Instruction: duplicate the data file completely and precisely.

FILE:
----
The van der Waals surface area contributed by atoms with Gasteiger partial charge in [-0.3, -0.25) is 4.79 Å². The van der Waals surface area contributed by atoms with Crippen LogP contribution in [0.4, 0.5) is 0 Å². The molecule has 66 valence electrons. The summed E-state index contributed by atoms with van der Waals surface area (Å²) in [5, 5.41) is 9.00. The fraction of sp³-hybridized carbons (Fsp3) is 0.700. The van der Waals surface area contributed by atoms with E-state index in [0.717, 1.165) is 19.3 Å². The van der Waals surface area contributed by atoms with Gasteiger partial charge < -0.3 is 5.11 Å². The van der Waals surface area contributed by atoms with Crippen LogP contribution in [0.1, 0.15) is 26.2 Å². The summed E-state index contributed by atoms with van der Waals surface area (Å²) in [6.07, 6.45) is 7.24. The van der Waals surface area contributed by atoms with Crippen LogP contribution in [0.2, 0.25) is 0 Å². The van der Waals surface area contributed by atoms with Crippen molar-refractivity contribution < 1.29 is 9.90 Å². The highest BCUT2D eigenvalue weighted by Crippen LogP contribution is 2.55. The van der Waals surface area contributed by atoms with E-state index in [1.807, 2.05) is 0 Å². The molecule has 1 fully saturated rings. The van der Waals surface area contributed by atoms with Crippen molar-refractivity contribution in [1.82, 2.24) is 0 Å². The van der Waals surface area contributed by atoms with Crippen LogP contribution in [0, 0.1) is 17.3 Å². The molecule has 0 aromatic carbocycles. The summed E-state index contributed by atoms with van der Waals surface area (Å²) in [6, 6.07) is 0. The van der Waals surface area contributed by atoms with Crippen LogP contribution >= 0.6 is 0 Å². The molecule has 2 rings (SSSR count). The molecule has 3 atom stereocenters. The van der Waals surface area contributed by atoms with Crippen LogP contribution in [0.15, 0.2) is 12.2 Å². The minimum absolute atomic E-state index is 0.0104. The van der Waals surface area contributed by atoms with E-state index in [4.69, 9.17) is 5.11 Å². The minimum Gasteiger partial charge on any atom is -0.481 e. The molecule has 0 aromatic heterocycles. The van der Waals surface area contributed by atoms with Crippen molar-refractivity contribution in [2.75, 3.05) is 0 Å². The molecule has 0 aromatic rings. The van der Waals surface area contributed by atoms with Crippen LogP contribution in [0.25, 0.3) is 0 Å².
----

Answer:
The van der Waals surface area contributed by atoms with Gasteiger partial charge in [-0.3, -0.25) is 4.79 Å². The van der Waals surface area contributed by atoms with Crippen LogP contribution in [0.4, 0.5) is 0 Å². The molecule has 66 valence electrons. The summed E-state index contributed by atoms with van der Waals surface area (Å²) in [5, 5.41) is 9.00. The fraction of sp³-hybridized carbons (Fsp3) is 0.700. The van der Waals surface area contributed by atoms with E-state index in [0.717, 1.165) is 19.3 Å². The van der Waals surface area contributed by atoms with Gasteiger partial charge < -0.3 is 5.11 Å². The van der Waals surface area contributed by atoms with Crippen LogP contribution in [0.1, 0.15) is 26.2 Å². The summed E-state index contributed by atoms with van der Waals surface area (Å²) in [6.07, 6.45) is 7.24. The van der Waals surface area contributed by atoms with Crippen LogP contribution in [0.2, 0.25) is 0 Å². The van der Waals surface area contributed by atoms with Crippen molar-refractivity contribution < 1.29 is 9.90 Å². The highest BCUT2D eigenvalue weighted by Crippen LogP contribution is 2.55. The van der Waals surface area contributed by atoms with E-state index in [1.807, 2.05) is 0 Å². The molecule has 1 fully saturated rings. The van der Waals surface area contributed by atoms with Crippen molar-refractivity contribution in [1.82, 2.24) is 0 Å². The van der Waals surface area contributed by atoms with Crippen LogP contribution in [0, 0.1) is 17.3 Å². The molecule has 0 aromatic carbocycles. The summed E-state index contributed by atoms with van der Waals surface area (Å²) in [6, 6.07) is 0. The van der Waals surface area contributed by atoms with Crippen LogP contribution >= 0.6 is 0 Å². The molecule has 2 rings (SSSR count). The molecule has 3 atom stereocenters. The van der Waals surface area contributed by atoms with Crippen LogP contribution in [0.15, 0.2) is 12.2 Å². The minimum absolute atomic E-state index is 0.0104. The van der Waals surface area contributed by atoms with E-state index in [4.69, 9.17) is 5.11 Å². The minimum Gasteiger partial charge on any atom is -0.481 e. The molecule has 0 aromatic heterocycles. The van der Waals surface area contributed by atoms with Crippen molar-refractivity contribution in [2.75, 3.05) is 0 Å². The molecule has 0 aromatic rings. The van der Waals surface area contributed by atoms with Crippen LogP contribution in [0.25, 0.3) is 0 Å².